The former entered a nursing home with lung disease. Without a dentist or dental hygienist on staff, plaque built up in her mouth. Her lung disease continued to worsen at an alarming rate, despite the antibiotics she took, Stone said. After she passed, Stone knew the two problems were connected and she needed to do something to help.

Schrantz also entered a nursing home late into her life. In two years, she lost 60 percent of her teeth, Stone said. “I buried her with no front teeth,” Stone recalled, “and as a dental hygienist, that haunts me. It should have never happened.”

Photo courtesy: Agri-view. Angie Stone of HyLife oral care services greets George Schmidt, 88, before caring for his teeth at Huntington Place in Janesville.

Photo courtesy: Agri-view. Angie Stone of HyLife oral care services greets George Schmidt, 88, before caring for his teeth at Huntington Place in Janesville.

Stone’s business, HyLife, is still in the beginning stage. The oral care component of the company began last July, and HyLife currently employees 10 caregivers in four Midwestern states and Florida.

Stone’s dream is to have a team of caregivers all over the country in order to take care of this elderly population and prevent death from dirty teeth.

“In the U.S. in 2015, should people die from dirty teeth? No. I don’t think so,” she said. “We’re doing something, and we’re absolutely helping.”

To read the full story:

Do you have a reluctant smile? Repairing it can be a magical experience.

dr. apa

By Kelsi Matylewicz/Benco Dental Social Media Intern

Whether eliminating physical pain from your daily life,  conquering a “reluctant” smile, or even “selling beauty,” it’s difficult to put a price on a better tomorrow.

New York Times report on noninvasive cosmetic surgery, such as veneers, explains how they have helped three people feel more confident about their look.

Philip Fear, 49, a radiologist, has helped build a physicians’ group in Saratoga Springs, N.Y., to over 20 doctors. And his successful practice means that he is often asked to give lectures to medical groups.

But he shared with that though he is “a happy person,” he had been reluctant to smile because his teeth were badly stained from a combination of genetic factors and an antibiotic he took as a child.

So last fall, Dr. Fear  spent $60,000 to have porcelain veneers put on his teeth. “I feel more confident,” he said. “I feel a lot better about my teeth.”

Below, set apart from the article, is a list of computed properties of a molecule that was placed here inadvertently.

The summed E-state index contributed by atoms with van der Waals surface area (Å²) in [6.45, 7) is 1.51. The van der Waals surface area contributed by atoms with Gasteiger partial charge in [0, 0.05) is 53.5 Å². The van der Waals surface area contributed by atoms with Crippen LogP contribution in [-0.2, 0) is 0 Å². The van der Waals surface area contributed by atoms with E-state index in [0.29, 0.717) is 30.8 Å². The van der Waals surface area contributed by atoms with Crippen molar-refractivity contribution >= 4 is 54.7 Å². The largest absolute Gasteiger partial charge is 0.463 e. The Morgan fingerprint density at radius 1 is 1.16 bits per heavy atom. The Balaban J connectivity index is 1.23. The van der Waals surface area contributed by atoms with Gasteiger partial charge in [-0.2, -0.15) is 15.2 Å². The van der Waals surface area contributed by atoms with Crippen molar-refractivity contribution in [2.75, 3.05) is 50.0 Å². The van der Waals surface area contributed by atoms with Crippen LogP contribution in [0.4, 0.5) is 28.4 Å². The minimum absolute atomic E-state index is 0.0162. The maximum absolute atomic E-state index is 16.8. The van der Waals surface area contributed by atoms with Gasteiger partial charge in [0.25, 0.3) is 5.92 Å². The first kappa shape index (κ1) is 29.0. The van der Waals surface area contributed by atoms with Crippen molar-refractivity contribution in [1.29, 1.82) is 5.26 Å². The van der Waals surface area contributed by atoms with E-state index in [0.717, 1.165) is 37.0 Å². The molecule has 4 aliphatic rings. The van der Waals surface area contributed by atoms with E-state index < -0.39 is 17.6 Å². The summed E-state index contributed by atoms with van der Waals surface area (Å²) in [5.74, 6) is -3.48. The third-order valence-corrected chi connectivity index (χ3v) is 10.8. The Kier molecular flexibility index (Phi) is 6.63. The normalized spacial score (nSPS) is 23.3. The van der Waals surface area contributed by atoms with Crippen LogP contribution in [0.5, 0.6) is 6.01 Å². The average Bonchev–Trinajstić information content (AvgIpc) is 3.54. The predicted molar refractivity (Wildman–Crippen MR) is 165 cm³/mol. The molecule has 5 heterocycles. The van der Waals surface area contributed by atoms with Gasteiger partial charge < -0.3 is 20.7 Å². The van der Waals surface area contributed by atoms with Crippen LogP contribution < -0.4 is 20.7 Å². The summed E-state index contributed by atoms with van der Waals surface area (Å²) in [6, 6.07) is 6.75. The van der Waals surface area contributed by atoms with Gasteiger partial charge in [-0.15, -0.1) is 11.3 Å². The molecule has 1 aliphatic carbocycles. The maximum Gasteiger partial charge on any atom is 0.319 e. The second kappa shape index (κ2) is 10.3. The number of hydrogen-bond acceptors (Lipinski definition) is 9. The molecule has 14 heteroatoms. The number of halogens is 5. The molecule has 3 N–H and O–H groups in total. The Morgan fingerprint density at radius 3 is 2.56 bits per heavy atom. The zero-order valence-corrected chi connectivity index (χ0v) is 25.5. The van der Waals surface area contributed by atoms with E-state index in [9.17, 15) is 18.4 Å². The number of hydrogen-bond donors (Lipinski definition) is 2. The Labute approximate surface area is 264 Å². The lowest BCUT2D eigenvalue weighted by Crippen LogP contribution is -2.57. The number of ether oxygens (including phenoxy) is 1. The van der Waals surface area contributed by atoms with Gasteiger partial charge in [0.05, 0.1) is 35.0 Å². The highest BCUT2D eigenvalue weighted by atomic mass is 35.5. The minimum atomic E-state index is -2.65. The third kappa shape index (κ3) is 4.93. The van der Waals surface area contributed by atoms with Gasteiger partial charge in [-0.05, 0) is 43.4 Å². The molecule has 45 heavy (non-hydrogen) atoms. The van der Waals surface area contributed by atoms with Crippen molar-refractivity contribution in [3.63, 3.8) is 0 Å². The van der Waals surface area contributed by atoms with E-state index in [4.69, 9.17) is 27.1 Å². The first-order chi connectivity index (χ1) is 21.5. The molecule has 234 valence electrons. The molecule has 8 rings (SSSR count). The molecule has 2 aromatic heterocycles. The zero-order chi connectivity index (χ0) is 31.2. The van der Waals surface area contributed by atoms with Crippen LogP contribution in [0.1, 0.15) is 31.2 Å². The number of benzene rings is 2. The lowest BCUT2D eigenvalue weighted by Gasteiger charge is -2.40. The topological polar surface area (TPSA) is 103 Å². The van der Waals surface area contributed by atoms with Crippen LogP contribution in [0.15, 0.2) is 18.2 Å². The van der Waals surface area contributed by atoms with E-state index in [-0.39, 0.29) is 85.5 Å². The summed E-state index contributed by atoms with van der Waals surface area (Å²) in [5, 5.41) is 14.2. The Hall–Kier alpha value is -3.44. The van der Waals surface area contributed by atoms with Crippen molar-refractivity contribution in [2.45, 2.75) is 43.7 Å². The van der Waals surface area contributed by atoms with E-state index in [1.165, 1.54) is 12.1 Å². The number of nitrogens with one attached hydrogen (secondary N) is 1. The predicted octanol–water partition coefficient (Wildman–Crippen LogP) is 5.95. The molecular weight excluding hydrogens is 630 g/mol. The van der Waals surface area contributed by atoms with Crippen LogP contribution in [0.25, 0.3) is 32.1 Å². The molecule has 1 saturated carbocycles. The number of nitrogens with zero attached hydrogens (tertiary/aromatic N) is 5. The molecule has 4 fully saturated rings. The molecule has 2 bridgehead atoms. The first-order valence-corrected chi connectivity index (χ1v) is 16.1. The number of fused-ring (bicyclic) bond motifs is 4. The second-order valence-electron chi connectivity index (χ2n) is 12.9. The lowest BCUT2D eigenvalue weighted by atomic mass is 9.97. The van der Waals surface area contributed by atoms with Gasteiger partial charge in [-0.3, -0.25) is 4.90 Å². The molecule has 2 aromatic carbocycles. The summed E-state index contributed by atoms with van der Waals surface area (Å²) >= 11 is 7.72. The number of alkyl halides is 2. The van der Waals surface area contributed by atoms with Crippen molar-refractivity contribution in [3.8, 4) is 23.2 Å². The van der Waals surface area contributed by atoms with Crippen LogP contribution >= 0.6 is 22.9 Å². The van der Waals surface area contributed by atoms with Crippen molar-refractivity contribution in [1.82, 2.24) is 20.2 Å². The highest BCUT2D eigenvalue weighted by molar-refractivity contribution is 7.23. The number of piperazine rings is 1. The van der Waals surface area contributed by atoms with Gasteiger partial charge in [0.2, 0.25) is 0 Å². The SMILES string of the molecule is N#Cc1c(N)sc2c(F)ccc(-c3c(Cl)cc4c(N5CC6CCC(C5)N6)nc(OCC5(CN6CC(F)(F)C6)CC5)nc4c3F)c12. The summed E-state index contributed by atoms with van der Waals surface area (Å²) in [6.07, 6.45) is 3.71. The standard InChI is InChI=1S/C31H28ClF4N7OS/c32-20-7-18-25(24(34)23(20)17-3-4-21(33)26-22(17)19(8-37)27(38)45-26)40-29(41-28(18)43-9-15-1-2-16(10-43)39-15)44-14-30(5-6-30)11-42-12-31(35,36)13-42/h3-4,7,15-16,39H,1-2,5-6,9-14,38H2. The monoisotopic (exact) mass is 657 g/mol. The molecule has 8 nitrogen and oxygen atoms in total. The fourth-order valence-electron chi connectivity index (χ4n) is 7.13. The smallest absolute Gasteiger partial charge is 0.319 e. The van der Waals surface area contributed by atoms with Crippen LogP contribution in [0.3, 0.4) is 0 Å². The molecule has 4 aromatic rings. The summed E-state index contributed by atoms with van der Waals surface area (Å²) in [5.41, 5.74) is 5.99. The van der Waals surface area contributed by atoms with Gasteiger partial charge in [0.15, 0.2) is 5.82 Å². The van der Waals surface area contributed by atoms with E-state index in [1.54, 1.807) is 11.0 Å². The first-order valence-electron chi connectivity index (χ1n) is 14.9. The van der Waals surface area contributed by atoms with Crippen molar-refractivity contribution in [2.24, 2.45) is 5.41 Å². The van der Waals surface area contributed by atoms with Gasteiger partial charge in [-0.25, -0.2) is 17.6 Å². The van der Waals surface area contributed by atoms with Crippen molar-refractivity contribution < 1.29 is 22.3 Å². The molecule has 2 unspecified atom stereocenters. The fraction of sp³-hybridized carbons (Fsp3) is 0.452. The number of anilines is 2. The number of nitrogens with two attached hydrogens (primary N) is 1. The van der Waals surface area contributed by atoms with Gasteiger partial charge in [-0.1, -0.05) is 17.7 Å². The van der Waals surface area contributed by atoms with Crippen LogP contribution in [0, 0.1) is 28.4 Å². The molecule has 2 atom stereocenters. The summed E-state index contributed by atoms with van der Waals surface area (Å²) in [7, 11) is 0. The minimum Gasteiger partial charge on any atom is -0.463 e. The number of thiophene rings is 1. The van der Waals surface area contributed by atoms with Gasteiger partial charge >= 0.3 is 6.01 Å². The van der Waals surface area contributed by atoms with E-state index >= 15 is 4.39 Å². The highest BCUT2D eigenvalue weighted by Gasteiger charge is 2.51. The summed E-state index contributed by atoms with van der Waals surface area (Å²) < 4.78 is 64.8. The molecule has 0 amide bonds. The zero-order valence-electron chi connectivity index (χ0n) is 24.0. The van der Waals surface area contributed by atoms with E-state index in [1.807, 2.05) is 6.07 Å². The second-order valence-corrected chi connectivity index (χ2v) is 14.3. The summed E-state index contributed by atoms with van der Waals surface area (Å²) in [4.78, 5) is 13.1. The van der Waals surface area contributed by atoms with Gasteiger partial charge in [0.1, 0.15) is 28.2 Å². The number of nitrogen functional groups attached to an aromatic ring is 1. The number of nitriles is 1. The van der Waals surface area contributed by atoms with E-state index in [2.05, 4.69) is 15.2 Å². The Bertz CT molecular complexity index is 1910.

He is among a growing number of people who believe that a little work will make a big difference in their careers and their overall well being.

Read more about Allie Wu, 31, who resolved several oral health issues (her speech was better, her lisp was gone, she could eat normally, and the veneers corrected her teeth color and functionality) by having her teeth lengthened by Dr. Michael Apa (pictured above), and Julien Farel, a French-born hairstylist who said that at age 45 he felt that he had to have something done to continue to look young at:

When you charge $1,000 for a haircut, as Farel does, paying $3,000 a tooth may not seem such a stretch. His haircuts last six months; his new teeth could last 20 years, noted the Times.

Says Manhattan-based cosmetic dentist Dr. Apa: “The best advice I can give people is to really utilize the consultation as much as possible and get a real understanding of what they’re in for,” he said. “It’s hard to say what the teeth are going to look like. The best way is to see countless before-and-after photos. You should ask for cases similar to yours.”

He continues: “There is no such thing as a white tooth,” said Dr. Apa, who worked on Dr. Fear’s and Ms. Wu’s teeth. “Teeth are yellow-white when you’re young and gray-white when you’re older.”


Cuff links and tie clasps and studs, oh my.

bracketears cuff links2-crop-u2115

By Kelsi Matylewicz/Benco Dental Social Media Intern

Ortho brackets are not just for earrings anymore.

BracketEars, LLC, a company that creates orthodontically-themed jewelry with a mission of giving back, began with earrings and bracelets, but now offers a new line of accessories with men in mind, including cuff links, tie clasps and studs.

Launched in 2012, Bracket Ears, LLC is the brainchild of the Crafton kids, Gigi, McKenzie and Christopher, the children of two dentists in Maryland (Drs. Casey and Lisa Crafton) who treat many treat many patients with autism. Its mission: to give back.

IE17.openbites.MyCharity.BracketEars.FINAL.OK.rev2True to that mission, with the sale of every piece of jewelry, Bracket Ears donate a percentage to  support autism and other worthy causes.  Bracket Ears has broadened its mission to include any worthy cause that would like to partner to raise funds and awareness.  To date,  Bracket Ears  jewelry has been used to support such non profits as Autism Speaks, Bike to the Beach, Howard County Autism Society,  Susan B. Komen, War Dogs, Heart Association.

Read the full story of the Crafton family, who was recently featured in Incisal Edge dental lifestyle magazine: